WT: It seems that what’s hot right now are books that might be described as vampire lifestyle novels — whole series of vampire lifestyle novels. I don’t know if your sequel could fit in, a floating vampire lifestyle novel…
GRRM: Vampires, unfortunately have been done…. At the time I did Fevre Dream in 1982, Anne Rice had done the first of her books. There were a few other vampire books out there, but there was not nearly the glut that there has been today. I am tempted to return to the world of Fevre Dream, but I have reservations about it too simply because I think that vampires are on the verge of being done to death, so to speak. It’s hard to think of anything original to do. Maybe I should return to “The Skin Trade,” my werewolves. They haven’t been done quite as much.
WT: How about Lovecraft’s themes, horror stories of the larger cosmos? Have you ever given that any thought?
GRRM: I loved Lovecraft when I was younger. He was one of my favorite writers when I was in high school. I read everything I could get by him. I’ve occasionally played with Lovecraftian things. There is a character in my Wild Cards novel who is haunted by Lovecraftian sorts of dreams at a certain point. I wrote up several of those, when the character was dreaming, in my best Lovecraft imitation. I am not sure how well I did. I certainly tried to do my best to capture it.
I don’t think I could do a pure Lovecraftian story, because there is a certain passivity about his heroes that drives me crazy. Being driven mad by understanding the truth and giving in to it is not something I could do with my own characters. His view of the universe and the way he got horrific effects still could be effective, so maybe someday I’ll do something with that. It was really Derleth who organized and codified Lovecraft’s mythos, and I think that in some ways by doing that he did him a disservice.
WT: He basically wrecked it.
WT: I wasn’t talking about doing a pastiche, but extending Lovecraft’s themes. I am not sure Derleth ever wrote a decent Lovecraftian story.
GRRM: No. He certainly never captured the feeling. He could use the same names and books and dark gods and so forth, but never to anything close to the effect that Lovecraft achieved.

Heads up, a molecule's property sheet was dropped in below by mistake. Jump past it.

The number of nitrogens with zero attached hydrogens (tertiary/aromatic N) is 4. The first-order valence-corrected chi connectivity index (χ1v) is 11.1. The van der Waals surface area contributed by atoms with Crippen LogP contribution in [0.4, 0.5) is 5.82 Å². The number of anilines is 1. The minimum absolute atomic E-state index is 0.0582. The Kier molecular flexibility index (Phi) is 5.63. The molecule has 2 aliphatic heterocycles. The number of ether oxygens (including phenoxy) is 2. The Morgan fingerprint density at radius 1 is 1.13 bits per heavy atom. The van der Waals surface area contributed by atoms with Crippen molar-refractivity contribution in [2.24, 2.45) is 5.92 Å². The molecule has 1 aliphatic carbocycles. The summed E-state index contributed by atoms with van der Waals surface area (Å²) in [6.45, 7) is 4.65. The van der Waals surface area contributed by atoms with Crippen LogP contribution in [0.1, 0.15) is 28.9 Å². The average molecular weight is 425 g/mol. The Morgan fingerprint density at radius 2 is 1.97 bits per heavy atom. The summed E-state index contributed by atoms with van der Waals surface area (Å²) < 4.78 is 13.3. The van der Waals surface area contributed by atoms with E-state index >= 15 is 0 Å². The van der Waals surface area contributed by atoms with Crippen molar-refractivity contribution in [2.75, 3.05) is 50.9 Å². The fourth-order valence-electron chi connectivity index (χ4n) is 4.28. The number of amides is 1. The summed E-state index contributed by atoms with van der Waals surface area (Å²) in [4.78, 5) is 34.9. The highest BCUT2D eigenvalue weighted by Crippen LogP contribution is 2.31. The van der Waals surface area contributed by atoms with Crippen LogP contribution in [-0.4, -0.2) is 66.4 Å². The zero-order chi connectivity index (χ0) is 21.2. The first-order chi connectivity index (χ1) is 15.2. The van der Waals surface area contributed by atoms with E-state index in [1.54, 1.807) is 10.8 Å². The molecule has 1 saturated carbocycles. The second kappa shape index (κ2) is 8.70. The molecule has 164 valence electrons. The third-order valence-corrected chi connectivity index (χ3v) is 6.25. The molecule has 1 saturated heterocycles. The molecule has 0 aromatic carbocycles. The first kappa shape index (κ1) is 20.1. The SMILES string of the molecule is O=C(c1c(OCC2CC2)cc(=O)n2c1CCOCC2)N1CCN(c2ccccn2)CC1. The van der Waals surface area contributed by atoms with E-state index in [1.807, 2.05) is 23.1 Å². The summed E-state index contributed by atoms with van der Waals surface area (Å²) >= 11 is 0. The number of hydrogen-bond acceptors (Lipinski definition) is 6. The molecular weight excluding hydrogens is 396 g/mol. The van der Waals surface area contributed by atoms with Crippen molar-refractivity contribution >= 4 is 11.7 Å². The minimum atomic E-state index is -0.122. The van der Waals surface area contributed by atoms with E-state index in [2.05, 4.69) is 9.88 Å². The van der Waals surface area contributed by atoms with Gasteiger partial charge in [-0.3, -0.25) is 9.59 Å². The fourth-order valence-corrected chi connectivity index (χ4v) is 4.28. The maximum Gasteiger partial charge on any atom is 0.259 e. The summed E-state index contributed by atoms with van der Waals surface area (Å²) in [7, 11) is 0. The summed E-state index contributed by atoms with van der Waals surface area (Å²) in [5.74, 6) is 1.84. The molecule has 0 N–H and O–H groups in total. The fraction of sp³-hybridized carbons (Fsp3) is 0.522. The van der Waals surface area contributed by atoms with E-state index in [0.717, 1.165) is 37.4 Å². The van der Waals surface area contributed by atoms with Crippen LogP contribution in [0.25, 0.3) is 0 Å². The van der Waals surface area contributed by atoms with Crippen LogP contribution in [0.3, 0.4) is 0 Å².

WT: We’ve been talking about novels here, but I can’t help but wonder if, after having written seven long epic volumes, you will feel an urge for compression and write short fiction.
GRRM: I think my work has gotten longer as I’ve gotten older and deeper into my career. I don’t think, when I finish Ice and Fire, that I am ever going to do anything on that scale again. I’m not immediately going to start another seven-volume mega-opus. I can be pretty certain of that. But I am not sure I am going to go back to writing short stories either. The truth is, I haven’t done a true short story in years. Even when I do write short fiction, it tends to come out at novella length. But I might very well, once Ice and Fire is done, do some novellas and maybe even a few novelets and certainly a stand-alone novel or two.
WT: Of course once The Song of Ice and Fire is done, the publisher could say, “This is so successful, here’s five million dollars. Write me another one.” What then?
GRRM: I do wrestle with that. I figure it remains to be seen what will happen to me after Ice and Fire, the reception the next book will get. In some ways you never know. Is your audience going to follow you when you do something different? I now have hundreds of thousands, perhaps millions of readers, but are they Ice and Fire readers, or are they George R.R. Martin readers? Until I do my first new book after the series, I’m not going to know. You see examples on both sides in our field. You see someone like Stephen R. Donaldson, who can achieve huge sales with the Covenant series, but then when he moves to science fiction with the Gap series, it doesn’t sell very well. On the other hand, you see someone like Stephen King. He can do stand-alone horror novels and the Dark Tower series and they all sell equally well. So King readers are really King readers, not readers of a particular book or a particular series. But Donaldson’s readers were Covenant fans, not Donaldson fans. I don’t know. But it is certainly something that concerns me. I am not going to say that I am going to be done with Westeros forever, this world I have created, but it is certainly not the only thing I want to write. So once it is done, I certainly will attempt to do other things in science fiction or horror or even in other genres that I haven’t touched on yet, and the question remains, will my audience follow me there?
WT: Might you have to develop a series of pseudonyms and become several writers?
GRRM: Hopefully not.
Darrell Schweitzer is senior contributing editor to both Weird Tales and H.P. Lovecraft’s Magazine of Horror.